Metal Forming and Tribology

Introduction

Metal forming is a manufacturing process in which forces are applied on raw material such that stresses induced in the material are greater than yield stress and less than ultimate stress. The material experiences plastic deformation to change the shape of the component and converted to the desired shape of the component. [1][2][3][4][5][6]

Cold forming process is the plastic deformation of metals below the recrystallization temperature. In most cases of manufacturing, such cold forming is done at room temperature. Sometimes, however, the working may be done at elevated temperatures that will provide increased ductility and reduced strength, but will be below the recrystallization temperature. [1][2][3][4][5][6]

Advantages:

  • No heating required
  • Better surface finish obtained
  • Superior dimension control
  • Better reproducibility and interchangeability of parts
  • Improved strength properties
  • Directional properties can be minimized

Disadvantages:

  • Higher forces required for deformation
  • Heavier and more powerful equipment required
  • Less ductility available
  • Metal surfaces must be clean and scale-free
  • Strain hardening occurs (may require intermediate anneals)
  • Imparted directional properties may be detrimental • May produce undesirable residual stresses

Hot forming process is widely used in manufacturing components used in the aerospace, power generation or metal forming industries. In this process, heat is applied to soften the piece of metal. Then some form of pressure is used to alter the shape of the metal. In hot working, refinement of grain size occurs, thus, improving mechanical properties. [1][2][3][4][5][6]

Advantages:

  • Negligible wastage of metal during metal forming process
  • Elevated temperatures increase diffusion which can remove or reduce chemical inhomogeneities
  • Favorable grain size is obtained leading to better mechanical properties of material
  • Pores may reduce in size or close completely during deformation
  • Decrease in yield strength hence lesser amount of force is required
  • Greater ductility of material is available, and therefore more deformation is possible

Disadvantages:

  • Poor surface finish
  • Poor reproducibility and interchangeability of parts
  • Handling and maintaining of hot metal is difficult and troublesome
  • Poor accuracy and dimensional control of parts
  • Undesirable reactions between the metal and the surrounding atmosphere
  • Huge amount of electricity required for obtaining high temperatures
  • The components with cross holes cannot be produced easily using metal forming process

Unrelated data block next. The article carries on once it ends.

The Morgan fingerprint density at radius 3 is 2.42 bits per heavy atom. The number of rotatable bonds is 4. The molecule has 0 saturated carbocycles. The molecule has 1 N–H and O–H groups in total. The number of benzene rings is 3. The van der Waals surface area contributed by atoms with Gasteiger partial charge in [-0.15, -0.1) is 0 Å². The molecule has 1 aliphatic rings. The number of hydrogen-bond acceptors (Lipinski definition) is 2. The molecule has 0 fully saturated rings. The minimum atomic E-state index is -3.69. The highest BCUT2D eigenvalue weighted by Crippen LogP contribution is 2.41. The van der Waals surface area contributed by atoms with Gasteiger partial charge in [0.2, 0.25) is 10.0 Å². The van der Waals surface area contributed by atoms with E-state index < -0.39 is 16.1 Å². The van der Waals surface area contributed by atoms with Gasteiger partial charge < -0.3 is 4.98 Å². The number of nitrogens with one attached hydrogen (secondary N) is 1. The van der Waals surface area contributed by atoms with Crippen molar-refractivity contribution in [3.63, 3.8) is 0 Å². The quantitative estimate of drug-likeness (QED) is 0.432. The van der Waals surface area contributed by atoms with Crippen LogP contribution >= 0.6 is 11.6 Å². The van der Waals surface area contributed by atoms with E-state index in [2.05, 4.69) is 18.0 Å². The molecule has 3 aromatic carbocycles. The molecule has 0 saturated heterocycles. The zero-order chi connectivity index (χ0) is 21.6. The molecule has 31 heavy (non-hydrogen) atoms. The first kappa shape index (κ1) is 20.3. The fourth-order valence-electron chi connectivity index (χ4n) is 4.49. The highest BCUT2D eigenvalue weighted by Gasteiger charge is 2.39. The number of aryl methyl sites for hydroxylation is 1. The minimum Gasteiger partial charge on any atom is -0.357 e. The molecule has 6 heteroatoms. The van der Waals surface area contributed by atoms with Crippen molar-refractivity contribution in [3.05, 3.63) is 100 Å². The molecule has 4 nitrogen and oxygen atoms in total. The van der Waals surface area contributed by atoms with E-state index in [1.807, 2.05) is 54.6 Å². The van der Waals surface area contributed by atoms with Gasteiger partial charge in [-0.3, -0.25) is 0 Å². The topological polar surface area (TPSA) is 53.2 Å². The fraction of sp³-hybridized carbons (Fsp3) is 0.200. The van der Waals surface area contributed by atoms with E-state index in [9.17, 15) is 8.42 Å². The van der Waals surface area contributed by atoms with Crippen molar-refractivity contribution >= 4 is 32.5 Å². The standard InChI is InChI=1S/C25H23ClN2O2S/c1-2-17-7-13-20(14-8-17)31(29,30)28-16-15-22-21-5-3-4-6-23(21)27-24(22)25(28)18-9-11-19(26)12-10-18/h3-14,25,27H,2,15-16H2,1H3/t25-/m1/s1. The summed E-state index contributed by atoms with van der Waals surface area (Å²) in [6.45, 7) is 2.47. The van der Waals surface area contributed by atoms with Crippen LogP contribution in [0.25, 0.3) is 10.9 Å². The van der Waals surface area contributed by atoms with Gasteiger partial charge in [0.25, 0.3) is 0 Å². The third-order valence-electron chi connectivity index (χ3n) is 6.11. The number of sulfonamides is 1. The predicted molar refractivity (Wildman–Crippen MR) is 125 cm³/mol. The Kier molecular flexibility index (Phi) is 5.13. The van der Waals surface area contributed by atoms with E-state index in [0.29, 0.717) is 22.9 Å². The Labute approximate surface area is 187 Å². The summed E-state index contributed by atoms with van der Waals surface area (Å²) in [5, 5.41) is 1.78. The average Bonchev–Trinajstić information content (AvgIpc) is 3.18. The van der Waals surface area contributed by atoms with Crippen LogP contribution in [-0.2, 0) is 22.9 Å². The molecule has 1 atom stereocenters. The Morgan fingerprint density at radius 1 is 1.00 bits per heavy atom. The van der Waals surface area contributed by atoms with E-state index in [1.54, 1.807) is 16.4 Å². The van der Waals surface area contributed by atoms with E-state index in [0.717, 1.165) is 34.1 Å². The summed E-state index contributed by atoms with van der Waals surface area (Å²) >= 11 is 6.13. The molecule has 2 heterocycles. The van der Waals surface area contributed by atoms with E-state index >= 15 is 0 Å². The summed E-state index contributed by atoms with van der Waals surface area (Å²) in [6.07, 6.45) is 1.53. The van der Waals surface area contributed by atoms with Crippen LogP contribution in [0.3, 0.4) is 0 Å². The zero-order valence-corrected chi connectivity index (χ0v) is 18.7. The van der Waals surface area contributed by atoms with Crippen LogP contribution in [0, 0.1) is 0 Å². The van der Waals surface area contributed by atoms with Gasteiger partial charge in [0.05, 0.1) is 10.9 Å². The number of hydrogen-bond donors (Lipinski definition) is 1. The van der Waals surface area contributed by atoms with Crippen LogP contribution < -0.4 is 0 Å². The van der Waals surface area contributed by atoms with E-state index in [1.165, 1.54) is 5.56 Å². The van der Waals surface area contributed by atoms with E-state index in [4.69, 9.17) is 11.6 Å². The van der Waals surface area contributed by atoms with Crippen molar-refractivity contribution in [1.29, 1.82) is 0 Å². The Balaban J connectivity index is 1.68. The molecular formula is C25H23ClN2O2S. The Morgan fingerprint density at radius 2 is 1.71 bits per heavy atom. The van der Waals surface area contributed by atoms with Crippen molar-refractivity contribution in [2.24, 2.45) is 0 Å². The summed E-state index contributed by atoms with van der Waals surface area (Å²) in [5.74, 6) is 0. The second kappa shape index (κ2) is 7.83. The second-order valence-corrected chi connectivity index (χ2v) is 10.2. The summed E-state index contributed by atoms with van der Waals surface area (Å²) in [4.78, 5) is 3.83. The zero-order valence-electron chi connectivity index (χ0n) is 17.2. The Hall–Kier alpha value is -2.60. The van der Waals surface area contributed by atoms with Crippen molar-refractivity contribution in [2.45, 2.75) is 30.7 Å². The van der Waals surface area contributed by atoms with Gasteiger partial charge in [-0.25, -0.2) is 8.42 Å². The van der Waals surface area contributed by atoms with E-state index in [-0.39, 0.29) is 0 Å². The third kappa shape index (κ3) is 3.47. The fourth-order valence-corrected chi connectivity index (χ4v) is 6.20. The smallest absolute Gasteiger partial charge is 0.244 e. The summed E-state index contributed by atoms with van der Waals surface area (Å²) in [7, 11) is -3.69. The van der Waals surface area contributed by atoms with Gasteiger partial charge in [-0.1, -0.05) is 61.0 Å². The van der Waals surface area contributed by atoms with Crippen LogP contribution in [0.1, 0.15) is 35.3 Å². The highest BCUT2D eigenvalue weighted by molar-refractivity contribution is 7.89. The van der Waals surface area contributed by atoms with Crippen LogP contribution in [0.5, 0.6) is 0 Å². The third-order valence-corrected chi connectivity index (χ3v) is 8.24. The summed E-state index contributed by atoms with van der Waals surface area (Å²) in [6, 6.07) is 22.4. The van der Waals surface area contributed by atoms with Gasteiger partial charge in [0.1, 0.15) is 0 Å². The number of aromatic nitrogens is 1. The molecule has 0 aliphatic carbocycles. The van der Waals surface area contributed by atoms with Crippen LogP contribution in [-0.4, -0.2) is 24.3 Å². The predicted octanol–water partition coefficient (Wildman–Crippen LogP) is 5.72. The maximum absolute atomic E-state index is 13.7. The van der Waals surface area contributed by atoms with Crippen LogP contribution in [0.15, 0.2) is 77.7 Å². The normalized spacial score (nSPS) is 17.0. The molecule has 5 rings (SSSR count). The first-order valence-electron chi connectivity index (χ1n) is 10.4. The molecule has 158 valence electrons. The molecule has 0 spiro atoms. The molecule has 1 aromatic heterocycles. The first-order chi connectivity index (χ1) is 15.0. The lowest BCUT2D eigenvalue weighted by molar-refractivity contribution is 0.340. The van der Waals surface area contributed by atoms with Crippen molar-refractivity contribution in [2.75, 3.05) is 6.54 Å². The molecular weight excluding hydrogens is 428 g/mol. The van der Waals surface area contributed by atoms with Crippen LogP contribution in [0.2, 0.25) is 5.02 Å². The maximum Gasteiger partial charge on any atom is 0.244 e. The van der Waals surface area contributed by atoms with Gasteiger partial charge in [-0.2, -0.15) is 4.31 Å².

Characteristics of tribology in metal forming 

  • Boundary lubrication regime is generally found in metal forming process. [7][8]
  • At the tool and workpiece interface, the pressure is very high and the contact region is significantly wide. [7][8]
  • Higher interfacial temperature. [7][8]
  • The relative speed between tool and workpiece changes in the contact region. [7][8]
  • Lubricants greatly influence workpiece surface. [7][8]
  • Plastic deformation gives rise to virgin surfaces and change in surface morphology. [7][8]

Friction in metal forming process

In forming operations, at the interface between the workpiece and die/tool, two types of frictions can be arise – sliding friction or sticking friction. Sliding friction arises due to surface shear stress opposing the metal flow. High coefficient of friction leads to a situation called sticking friction (surfaces adhere to each other).

Wear mechanisms in metal forming processes

Cold forming: Tool failure is caused by five main wear mechanisms [9]

  • Abrasive wear: Forming hard particles like carbides with hard materials can give rise to abrasive wear. Abrasive wear can be two – body or three – body which ultimately leads to deterioration of tool surface (scratch marks).
  • Adhesive wear: Welding of asperities between the tool surface and the work-piece followed by the gradual transfer and accumulation of the work material on the tool surface can give rise to adhesive wear. This problem is also referred to as galling.
  • Fatigue wear: Repeated stress cycles can give rise to fatigue wear. This type of failure is more prevalent in punching, stamping and fine blanking operations.
  • Crack propagation: Stress concentrations in certain regions and the tensile stress fields in the tool material can give rise to crack initiation followed by crack propagation.
  • Plastic deformation: Caused by high contact pressure exceeding compression yield stress of the whole tool material.

Hot forming: Tool failure is caused by four main kinds of loading [9][10][11]

  • Thermal: Heat transfer from work-piece, repeated cyclic heating and cooling of the tool surface give rise to thermal loads.
  • Mechanical: Crack is induced and propagates through the tool due to mechanical loading.